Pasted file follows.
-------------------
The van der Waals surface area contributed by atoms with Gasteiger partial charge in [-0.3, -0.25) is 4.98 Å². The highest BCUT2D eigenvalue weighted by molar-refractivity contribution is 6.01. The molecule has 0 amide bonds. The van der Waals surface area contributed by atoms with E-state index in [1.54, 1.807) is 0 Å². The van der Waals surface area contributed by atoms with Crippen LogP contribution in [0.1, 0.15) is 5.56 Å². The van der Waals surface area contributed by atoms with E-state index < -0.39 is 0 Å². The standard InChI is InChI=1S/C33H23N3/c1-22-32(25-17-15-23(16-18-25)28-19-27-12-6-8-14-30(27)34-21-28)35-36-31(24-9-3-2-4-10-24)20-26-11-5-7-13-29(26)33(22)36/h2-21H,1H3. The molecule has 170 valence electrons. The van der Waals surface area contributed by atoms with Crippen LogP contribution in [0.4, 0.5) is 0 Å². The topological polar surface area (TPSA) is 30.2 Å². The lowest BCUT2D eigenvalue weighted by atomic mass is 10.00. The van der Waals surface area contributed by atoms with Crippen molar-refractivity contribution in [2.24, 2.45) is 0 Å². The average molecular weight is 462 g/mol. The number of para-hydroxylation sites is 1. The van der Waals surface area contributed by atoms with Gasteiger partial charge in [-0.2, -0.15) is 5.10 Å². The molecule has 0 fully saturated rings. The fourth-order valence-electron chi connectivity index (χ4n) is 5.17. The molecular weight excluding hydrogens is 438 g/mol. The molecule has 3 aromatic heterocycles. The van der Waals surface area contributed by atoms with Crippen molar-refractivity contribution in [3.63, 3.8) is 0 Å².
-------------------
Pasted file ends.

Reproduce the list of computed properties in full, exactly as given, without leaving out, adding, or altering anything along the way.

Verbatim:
The van der Waals surface area contributed by atoms with Gasteiger partial charge in [-0.3, -0.25) is 4.98 Å². The highest BCUT2D eigenvalue weighted by molar-refractivity contribution is 6.01. The molecule has 0 amide bonds. The van der Waals surface area contributed by atoms with E-state index in [1.54, 1.807) is 0 Å². The van der Waals surface area contributed by atoms with Crippen LogP contribution in [0.1, 0.15) is 5.56 Å². The van der Waals surface area contributed by atoms with E-state index < -0.39 is 0 Å². The standard InChI is InChI=1S/C33H23N3/c1-22-32(25-17-15-23(16-18-25)28-19-27-12-6-8-14-30(27)34-21-28)35-36-31(24-9-3-2-4-10-24)20-26-11-5-7-13-29(26)33(22)36/h2-21H,1H3. The molecule has 170 valence electrons. The van der Waals surface area contributed by atoms with Crippen LogP contribution in [0.4, 0.5) is 0 Å². The topological polar surface area (TPSA) is 30.2 Å². The lowest BCUT2D eigenvalue weighted by atomic mass is 10.00. The van der Waals surface area contributed by atoms with Crippen molar-refractivity contribution in [2.24, 2.45) is 0 Å². The average molecular weight is 462 g/mol. The number of para-hydroxylation sites is 1. The van der Waals surface area contributed by atoms with Gasteiger partial charge in [-0.2, -0.15) is 5.10 Å². The molecule has 0 fully saturated rings. The fourth-order valence-electron chi connectivity index (χ4n) is 5.17. The molecular weight excluding hydrogens is 438 g/mol. The molecule has 3 aromatic heterocycles. The van der Waals surface area contributed by atoms with Crippen molar-refractivity contribution in [3.63, 3.8) is 0 Å².